Saturday, May 26, 2007


I always say how important is to go back to your roots. My perspective on what that means is this, To go back and think about where you came from, the neighborhood you grew up in, how you viewed things when you were you saw the world. Forgetting, even for a small moment, the struggles you faced in your future and how your views changed from the innocent sweetness of a pure mind.

I grew up in Pleasant Grove, Utah. It was lovely. In my mind, I lived in the prettiest neighborhood. We had an orchard in our back yard and I loved it! There was a ditch by the side of my house where water ran sisters and I had good times playing in that. I loved to ride my bike with my neighbors, during which time we often played "Cops and Robbers" (I have no idea why) I was always the cop and found myself throwing all of my friends in "jail" by chaining them to the boat we had...which had a large chain on it. It got wrapped around them once and hooked to the other side. At that point, I would continue to take off riding my bike while there. (SO DUMB) It was usually my little sister who got "locked up" the longest....I bet she sat there and wondered why her sentence was longer than others. heh heh :)

Across the street there were Rasberry fields. I remember Mrs. Logan asking us if we wanted to help pick them and put them in baskets. I LOVED doing that. I actually remember being chastened for eating more than I was "gathering". That makes me laugh. Rasberries are my favorite fruit up to date.

I remember how much I loved walking to my best friend Tammy's house. She lived about 6 blocks away, but I never remember my mom being worried. Things were different back then...I always felt safe in that little town for some reason. On the way to Tammy's there were always flowers in front of peoples houses. Mostly the "older" people. I took time to stop and smell them...(something we forget to do these days) and I remember just being happy. Sometimes I would even skip some of the way.

I loved the way the air smelled during spring (I guess we notice more when we are little), going for rides in my brothers MAROON Trans Am. (He was so kool...playing the Bee Gees with his butt cut hairdo.) Laying on my back, on my neighbors trampoline...looking and listening to the Willow Trees that surrounded it. Making mud pies with Jen (why do little kids do that? I had no desire to grow and be a Potter for crying out loud!), my dad making breakfast on sunday mornings while listening to country music, .... and the list goes on and on.

So on really hard days...I try to go back to my "roots" in my mind. Or do something that might bring back those feelings. Once in awhile I will even go back to PG...spend some time walking around or just drive through all the places that were special to me listening to old music.
I just think it's important. Even if you didn't love the place you grew up...I promise there are things that will make you smile when you remember them.

Friday, May 18, 2007


I saw this in London a couple of times and I fell in love with musicals. Although I have only seen a small handful, this one touched me the most and has stayed with me. I think the music is powerful and beautiful. Here is one of my favorite songs/lyrics from this paticular musical.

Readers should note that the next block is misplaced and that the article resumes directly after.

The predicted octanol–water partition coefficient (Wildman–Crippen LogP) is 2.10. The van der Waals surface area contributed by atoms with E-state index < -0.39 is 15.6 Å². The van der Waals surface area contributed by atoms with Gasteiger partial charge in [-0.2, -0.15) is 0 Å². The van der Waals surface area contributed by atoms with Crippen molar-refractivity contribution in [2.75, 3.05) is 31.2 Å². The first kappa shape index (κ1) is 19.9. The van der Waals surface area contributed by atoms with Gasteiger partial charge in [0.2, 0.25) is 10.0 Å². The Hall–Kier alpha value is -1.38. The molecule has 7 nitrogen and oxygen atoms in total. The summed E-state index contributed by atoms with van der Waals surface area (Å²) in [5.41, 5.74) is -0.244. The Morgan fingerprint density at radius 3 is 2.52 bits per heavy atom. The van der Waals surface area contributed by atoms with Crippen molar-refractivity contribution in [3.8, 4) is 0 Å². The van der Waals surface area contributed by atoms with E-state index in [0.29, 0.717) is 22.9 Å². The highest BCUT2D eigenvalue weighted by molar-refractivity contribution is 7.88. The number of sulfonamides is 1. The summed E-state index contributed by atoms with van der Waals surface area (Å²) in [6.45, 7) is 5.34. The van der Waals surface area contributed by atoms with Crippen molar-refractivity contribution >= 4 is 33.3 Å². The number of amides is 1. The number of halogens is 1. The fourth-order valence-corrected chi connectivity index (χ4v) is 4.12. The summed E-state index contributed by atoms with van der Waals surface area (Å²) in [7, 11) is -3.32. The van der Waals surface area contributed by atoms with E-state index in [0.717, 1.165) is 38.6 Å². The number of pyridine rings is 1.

*I dreamed a dream*

There was a time when men were kind. When their voices were soft and their words inviting. There was a time when love was blind...and the world was a song...and the song was exciting.
There was a time, Then it all went wrong.

I dreamed a dream in time gone by. When hope was high and life worth living. I dreamed that love would never die. I dreamed that God would be forgiving. Then I was young and unafraid, and dreams were made and used and wasted. There was no ransom to be paid. No song unsung, no wine untasted

But the tigers come at night. With their voices soft as thunder. As they tear your hope apart and they turn your dream to shame.

He slept a summer by my side. He filled my days with endless wonder. He took my childhood in his stride, but he was gone when autumn came.

And still I dream he'll come to me. That we will live the years together. But there are dreams that cannot be. And there are storms we cannot weather.

I had a dream my life would be... so different from this hell I'm different now from what it seemed.

Now life has killed the dream I dreamed.

Thursday, May 17, 2007


An Institute teacher of mine, told me of the story of "Hosea" during a difficult experience I was facing at that time in my life. In short, I had a boy I was dating who walked away from our relationship for a "Woman of the world". This has happen to me again since that time, and I have been able to recall the story and words spoken to me about Hosea's experience.

Hosea loved the Lord and he loved his wife. But she could not give up her lusts and she left him to follow after the paths of those temptations and enticeings. But on those paths, they led to nothing but heartache and sorrow for her.

I see this happen so often. Men (and women) giving up precious relationships because of their selfish feelings or reasoning. They get lost in pornography, vain and miscontstrued perceptions of what relationships should be, or they just don't want to devote themselves to one soul. It brings tears to my eyes, not only for what I have had to endure in this area...but what so many others have endured. You feel worthless, unloved, unattractive, and brokenhearted.

I found a talk on Hosea that I really like. It points out some important points and gives understanding on how the Lord feels when his children leave him for the "world".


by Ted L. Gibbons
Elder Ronald E. Poelman of the Seventy spoke of the message of Hosea.